Becca has also seen the girls using some of the listening and problem solving skills they’ve learned in conflict resolution, “Arianna (10) and Akira (11) were part of a cheerleading group whose members were having a dispute, and they stepped up and apologized and helped end the fight,” Becca explained.
This is also a first exposure to theatre for Marilyn Wilson, a BCC student interning at Girls Inc this semester, who enjoyed watching and helping as Barby, Becca, and the girls worked and played together. Often she would go home and share the theatre games with her own children.
The Girls Inc program offers support and activities for girls ages 8-12. This year, two young women who have worked with Barby on this program since the fall of 2013, 13 year olds Amber and Shakia returned to the theatre program as WAM Theatre’s first ‘junior mentors’. They have been assisting Barby, acting as role models for their younger peers. Both are 8th graders at Herberg Middle School and bundles of energy, listing basketball and dance as their passions alongside theatre. Shakia enjoyed being in a production of the Just So Story “How the Leopard got his Spots” with the Berkshire Theatre Group and Amber has happy memories and many crowns and trophies from participating in beauty pageants as a young child.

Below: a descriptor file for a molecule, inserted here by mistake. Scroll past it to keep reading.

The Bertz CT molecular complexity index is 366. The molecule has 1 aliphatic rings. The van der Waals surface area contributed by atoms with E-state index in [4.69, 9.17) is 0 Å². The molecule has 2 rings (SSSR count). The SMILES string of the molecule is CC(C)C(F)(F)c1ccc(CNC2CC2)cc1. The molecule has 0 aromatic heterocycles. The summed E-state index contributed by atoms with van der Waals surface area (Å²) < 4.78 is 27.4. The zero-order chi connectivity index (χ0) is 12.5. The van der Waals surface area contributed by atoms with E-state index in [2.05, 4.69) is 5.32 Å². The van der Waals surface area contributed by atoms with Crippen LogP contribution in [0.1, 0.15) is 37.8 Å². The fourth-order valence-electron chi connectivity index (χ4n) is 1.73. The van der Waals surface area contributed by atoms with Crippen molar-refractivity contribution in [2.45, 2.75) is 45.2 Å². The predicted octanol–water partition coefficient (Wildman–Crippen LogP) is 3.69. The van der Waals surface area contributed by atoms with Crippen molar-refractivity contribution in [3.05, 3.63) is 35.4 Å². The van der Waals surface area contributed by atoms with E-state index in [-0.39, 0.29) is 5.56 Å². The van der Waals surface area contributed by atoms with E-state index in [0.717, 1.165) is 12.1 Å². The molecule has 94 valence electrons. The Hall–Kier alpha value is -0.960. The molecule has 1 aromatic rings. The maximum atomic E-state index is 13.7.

“I’ve enjoyed being a junior mentor, its a little more creative than being just a member of the group,” Amber explained. “I’m proud of what we’ve been able to contribute.”
Shakia noted that she felt right at home at the Brigham Center, where she’s been involved with programs since she was five. “I am shy at school but I’m really comfortable here.” Both girls are involved with the community service oriented Teen Outreach Program (TOPS) where they are working on a short Christmas play to take to local nursing homes.
“We are thankful to our sponsors for making it possible to return to Girls Inc. for our third semester,” Barby said. “Each session the girls learn more drama and collaboration skills. I look forward to expanding on this work with Cindy Parrish of ACT NOW! in the January Semester and then, to hopefully working with some of these girls in the expanded WAM Theatre after school theatre program that is set to launch next year.”
In 2015, thanks to multi-year grants from the Massachusetts Cultural Council, Greylock Federal Credit Union, the Dylandale Foundation, the International Schools Theatre Association, and Petricca Industries, WAM Theatre will expand their after school Education Outreach to include more girls from across Berkshire County. This expanded program will focus on working with the participants on creating original works of theatre around issues of importance in their lives.
Inspired by their work with WAM Theatre, these girls are already moving in that direction all on their own. Becca reported that Jennifer (11), Arianna, and Akira had created and written an original play about how a young girl dealt with her depression. “I was really impressed!” she said.
Whether or not theatre becomes a life-long passion for these girls remains to be seen, but there is no doubt that their WAM Theatre experience with Barby has already enriched their lives and taught them valuable life skills that will serve them well as they grow into womanhood.
WAM Theatre thanks sponsors Greylock Federal Credit Union and Pittsfield Cultural Council for making our 2014 Girls Inc. program possible.